In the northwest Arctic region onJanuary 16some 70 tonnes of oil leakedfrom a hole in the Ukhta-Yaroslavlpipeline about six krn from the town ofKotlas in the Archangelsk region. Workis underway to collect and burnoff theoil despite severe winter conditions inorder to prevent it from reaching theSevernaya Dvina river. This came after amajor rupture of the same pipeline onDecember 24spewing over 400 tonnesof oil over an area of 50hectaresoverhalf of it under ice.

Oil alsopolluted theRopcha Five@ which flowsinto the Vym) Vychegdaand Severnaya Dvinarivers. So farover 800cubic metres of oil mixedwith contaminated soilsnow and ice has been collected.

Yet another majorclean-up operation is currently underway followingan oil spill in the Permarea. Over 250 tonnes ofoil . spoute .d from theSurgut-Polotsk oil pipeline on January 11as a result of damagecaused during earth-moving work inTyoplaya Gorasome 175 km tothenortheast of Perm. Some 65 hectares ofland has been contaminatedand thePerm Environmental ProtectionCommittee estimates clean-up costs. atRs 6.7 billion.

All these mishaps indicate there is aneed for the modernisation of oil industry in Russia. Oil production in the erstwhile USSR reached its peak in 1989at557million tonnes. Ever since then thefigure is fallingpartly because easy-to-access resources have been used upbutmainly because of sihortage and poorquality of equipment. It is impossible toreplace the 100 million tonnes of productive capacity which is put out ofoperation every year. There are nowalmost 450oil wells standing idleover 30 per cent of the total - waitingfor spare parts and basic maintenance.Of Russia's 858 operational oil deposits474are not performing to designedcapacity.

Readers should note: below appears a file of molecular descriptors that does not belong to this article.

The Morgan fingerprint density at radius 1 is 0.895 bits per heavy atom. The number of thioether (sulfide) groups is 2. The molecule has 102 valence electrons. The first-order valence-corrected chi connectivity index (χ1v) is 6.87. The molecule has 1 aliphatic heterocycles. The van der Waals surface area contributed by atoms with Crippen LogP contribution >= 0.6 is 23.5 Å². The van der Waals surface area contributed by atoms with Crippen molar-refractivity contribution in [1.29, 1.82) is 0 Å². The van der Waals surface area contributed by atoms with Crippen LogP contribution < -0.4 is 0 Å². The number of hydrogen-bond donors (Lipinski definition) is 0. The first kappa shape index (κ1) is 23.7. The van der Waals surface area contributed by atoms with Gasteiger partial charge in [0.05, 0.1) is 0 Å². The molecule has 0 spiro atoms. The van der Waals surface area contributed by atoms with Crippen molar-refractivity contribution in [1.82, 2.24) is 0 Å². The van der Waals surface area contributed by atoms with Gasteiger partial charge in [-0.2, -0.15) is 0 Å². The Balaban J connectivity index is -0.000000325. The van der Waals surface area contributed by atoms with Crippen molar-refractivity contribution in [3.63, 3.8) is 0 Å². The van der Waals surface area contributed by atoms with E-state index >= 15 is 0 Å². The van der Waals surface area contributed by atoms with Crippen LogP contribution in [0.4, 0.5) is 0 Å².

A system of environmental protection inspection with a* right to apply tough sanctions on polluters of the environment has to be established in Russia,says Yablokov. "Impunityengenders unwillingness on the part ofthe oil sector managers and the localauthorities to seek funds to renovateoutworn oil pipelineshe explains.

Russia has some 50,000 km of export pipelines, 20 per cent of which have been in operation for over 30 years, and half for over 20 years. The ministry of fuel and power has been pressing for a special fund to finance pipeline upgrading. The ministry says these lack anti-corrosion coatings and have inadequate monitoring systems. This reduces their service life from 15-20 years to a maximum of 10 years. Around 4,095 km of pipeline had to be repaired in 1994 but less than 1,500 has been done.